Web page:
Anyone who married between 1978 and 1985 thought his business assets would be protected in case of divorce.  But if the marriage lasted through until 1986, he was out of luck.  The government didn’t grandfather him, they didn’t give him a chance to opt out or renegotiate, it just said “You are now governed by this new regime” and that was that.  So a lot of people who might never have entered into marriages if they had known what the economic risks were going to be, or would at least have drawn up prenuptial agreements, got seriously misled by the government.
            This sort of thing is still going on.  In fact, another example of it occurred along the route to the gay marriage controversy.  You may recall a case a few years ago called M v. H.  That was a case of two lesbians who had lived together for a number of years, then split up.  One of them sued the other for support, even though at that time, same-sex partners did not fall within the purview of the Family Law Act.  She was granted support on the grounds that it was unconstitutional for the Family Law Act to discriminate by denying the “benefits” of the Act to persons who differed only in their sexual orientation.  But all of a sudden, a whole bunch of gays and lesbians were trapped—they hadn’t bargained for the possibility when they began their relationships that they might have to pay spousal support down the road, because that wasn’t the law then.  But there was nothing they could do about it once the court, and later the legislature, changed the law.  If they had already been together for the three years necessary to qualify as common-law spouses, they were stuck. 
            I know a great many gays and lesbians were quite unhappy about this development, because I heard from them after I wrote a few articles on it.   The defendant H even phoned me up and said, “I’m mad as H about this…”
            I remember hearing once that one of the reasons there was so much opposition to inserting a property rights guarantee into Canada’s constitution back when it was being drafted in about 1980 is that the family law lobbyists were afraid it would throw a monkey wrench into their plans to promote property equalization upon divorce.  And indeed I think it would have.  Ontario’s Family Law Act of 1986, and the similar legislation that followed in other provinces, was one of the biggest property grabs since the invention of communism.  The main difference is that the property doesn’t go to the government, but it goes to the group the government wanted to favour, namely the poorer of two spouses, which is usually the wife.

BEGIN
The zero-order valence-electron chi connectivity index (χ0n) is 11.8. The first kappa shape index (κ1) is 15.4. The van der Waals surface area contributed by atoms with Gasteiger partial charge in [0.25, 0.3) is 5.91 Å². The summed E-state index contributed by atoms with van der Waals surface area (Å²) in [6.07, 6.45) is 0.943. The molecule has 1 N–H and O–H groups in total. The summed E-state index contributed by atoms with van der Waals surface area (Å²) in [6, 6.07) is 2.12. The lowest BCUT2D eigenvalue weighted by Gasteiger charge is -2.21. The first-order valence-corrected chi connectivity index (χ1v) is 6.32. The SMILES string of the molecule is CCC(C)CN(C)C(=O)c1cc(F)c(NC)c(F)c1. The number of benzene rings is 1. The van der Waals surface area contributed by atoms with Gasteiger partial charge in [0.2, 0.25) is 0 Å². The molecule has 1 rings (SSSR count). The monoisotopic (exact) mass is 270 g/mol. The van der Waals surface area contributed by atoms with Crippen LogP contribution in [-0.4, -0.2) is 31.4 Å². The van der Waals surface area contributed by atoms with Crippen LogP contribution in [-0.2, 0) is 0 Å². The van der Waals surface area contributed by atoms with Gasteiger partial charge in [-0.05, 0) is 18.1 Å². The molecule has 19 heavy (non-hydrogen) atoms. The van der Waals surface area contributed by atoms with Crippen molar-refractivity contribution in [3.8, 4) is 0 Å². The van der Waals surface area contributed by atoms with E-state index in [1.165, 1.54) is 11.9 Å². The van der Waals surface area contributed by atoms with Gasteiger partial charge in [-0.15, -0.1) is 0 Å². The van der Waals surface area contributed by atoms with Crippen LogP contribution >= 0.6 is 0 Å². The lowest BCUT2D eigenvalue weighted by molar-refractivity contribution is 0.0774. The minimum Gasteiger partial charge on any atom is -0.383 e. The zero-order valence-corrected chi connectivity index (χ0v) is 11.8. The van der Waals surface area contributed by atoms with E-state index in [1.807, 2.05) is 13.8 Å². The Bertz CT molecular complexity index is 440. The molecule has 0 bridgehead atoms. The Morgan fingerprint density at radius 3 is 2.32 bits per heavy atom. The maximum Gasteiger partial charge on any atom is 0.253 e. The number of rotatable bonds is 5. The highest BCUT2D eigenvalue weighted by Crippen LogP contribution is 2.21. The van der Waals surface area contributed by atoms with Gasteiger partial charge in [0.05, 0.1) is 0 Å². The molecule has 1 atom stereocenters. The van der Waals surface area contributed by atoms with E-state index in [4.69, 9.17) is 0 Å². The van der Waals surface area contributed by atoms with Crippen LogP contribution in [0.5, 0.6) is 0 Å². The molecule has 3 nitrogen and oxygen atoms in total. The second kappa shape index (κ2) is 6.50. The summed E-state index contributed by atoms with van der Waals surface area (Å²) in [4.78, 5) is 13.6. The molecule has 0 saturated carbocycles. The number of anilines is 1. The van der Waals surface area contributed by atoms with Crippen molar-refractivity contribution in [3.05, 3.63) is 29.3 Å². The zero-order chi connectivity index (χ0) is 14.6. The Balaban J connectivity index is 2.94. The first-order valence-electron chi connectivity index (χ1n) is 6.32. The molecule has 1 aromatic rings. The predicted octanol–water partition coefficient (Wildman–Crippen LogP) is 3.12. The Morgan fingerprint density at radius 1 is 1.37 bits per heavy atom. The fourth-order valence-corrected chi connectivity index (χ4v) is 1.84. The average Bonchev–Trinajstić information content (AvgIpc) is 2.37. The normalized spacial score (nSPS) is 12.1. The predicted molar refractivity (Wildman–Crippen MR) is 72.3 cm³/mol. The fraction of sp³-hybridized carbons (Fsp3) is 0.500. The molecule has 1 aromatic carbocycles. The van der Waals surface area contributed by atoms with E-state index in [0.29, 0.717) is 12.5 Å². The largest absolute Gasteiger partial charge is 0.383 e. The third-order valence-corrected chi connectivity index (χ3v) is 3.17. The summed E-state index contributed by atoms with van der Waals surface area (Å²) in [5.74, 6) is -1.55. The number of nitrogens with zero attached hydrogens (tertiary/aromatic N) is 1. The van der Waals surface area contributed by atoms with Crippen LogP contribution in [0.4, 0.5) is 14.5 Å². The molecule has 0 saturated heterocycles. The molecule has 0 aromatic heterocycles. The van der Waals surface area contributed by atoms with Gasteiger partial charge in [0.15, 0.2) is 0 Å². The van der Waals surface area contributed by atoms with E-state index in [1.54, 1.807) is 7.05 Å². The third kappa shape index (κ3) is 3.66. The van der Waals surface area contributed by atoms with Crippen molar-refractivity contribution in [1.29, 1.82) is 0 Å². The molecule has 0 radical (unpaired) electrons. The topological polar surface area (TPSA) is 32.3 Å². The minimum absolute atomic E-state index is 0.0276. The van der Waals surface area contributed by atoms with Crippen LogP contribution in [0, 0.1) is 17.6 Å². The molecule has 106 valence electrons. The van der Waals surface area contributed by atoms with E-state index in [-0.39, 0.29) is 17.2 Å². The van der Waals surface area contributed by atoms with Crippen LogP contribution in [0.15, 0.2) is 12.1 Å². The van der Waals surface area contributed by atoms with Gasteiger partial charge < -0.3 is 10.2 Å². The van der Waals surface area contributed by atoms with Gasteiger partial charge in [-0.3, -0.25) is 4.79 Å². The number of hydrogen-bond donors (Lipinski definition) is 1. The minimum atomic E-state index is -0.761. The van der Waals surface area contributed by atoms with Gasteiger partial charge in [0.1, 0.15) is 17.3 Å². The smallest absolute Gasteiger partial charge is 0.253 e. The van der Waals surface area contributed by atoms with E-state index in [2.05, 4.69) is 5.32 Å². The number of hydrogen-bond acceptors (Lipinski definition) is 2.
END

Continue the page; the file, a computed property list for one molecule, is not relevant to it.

In fact, if you step back and look at family law here in Canada, it is simply Marxism writ small.  What are the main factors governing spousal support?  They’re the need of one spouse and the ability to pay of the other spouse.  Gee, that sounds familiar.  What’s the famous slogan of the Communist Manifesto?  From each according to his ability, to each according to his need. 
            Let me close by giving you an example of just one of the many idiotic results that happen under Ontario’s Family Law Act.  Suppose a businessman has twin sons.  On their 25th birthday, he decides that he’s going to give them shares in his company.  Each son gets shares worth $10,000.  One son happens to be married at the time he receives his shares.  The other son gets married a month later.  Twenty years go by and the company has prospered.  The shares owned by each son are now worth $10,000,000 instead of $10,000.  By unfortunate coincidences, both of the sons’ marriages suddenly fall apart—who knows, maybe the wives both turn out to be lesbians and they run off together.  Whatever.  The sons have to divvy up their assets with their wives.  The son who was already married when dad gifted the shares to him gets to exclude those shares completely from the divisible assets, because they were a gift received during the marriage.  His wife gets zero out of that ten million dollars.  The son who was not yet married when dad gifted the shares to him has to treat those shares as pre-marriage property.  This means that he gets to deduct the value they had at the date of marriage—a mere $10,000—from the value that has to be divided with the wife.  So he has to pay his wife $4,995,000. 
            Does this make any sense?  None whatsoever.  But I see examples of these anomalous results every single day in my law practice. 
            If you want something to be mad about in the field of matrimonial law, believe me—there’s plenty.  In my view, the issue of same-sex marriage is not worth all the excitement it’s generating. 



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January 22, 2005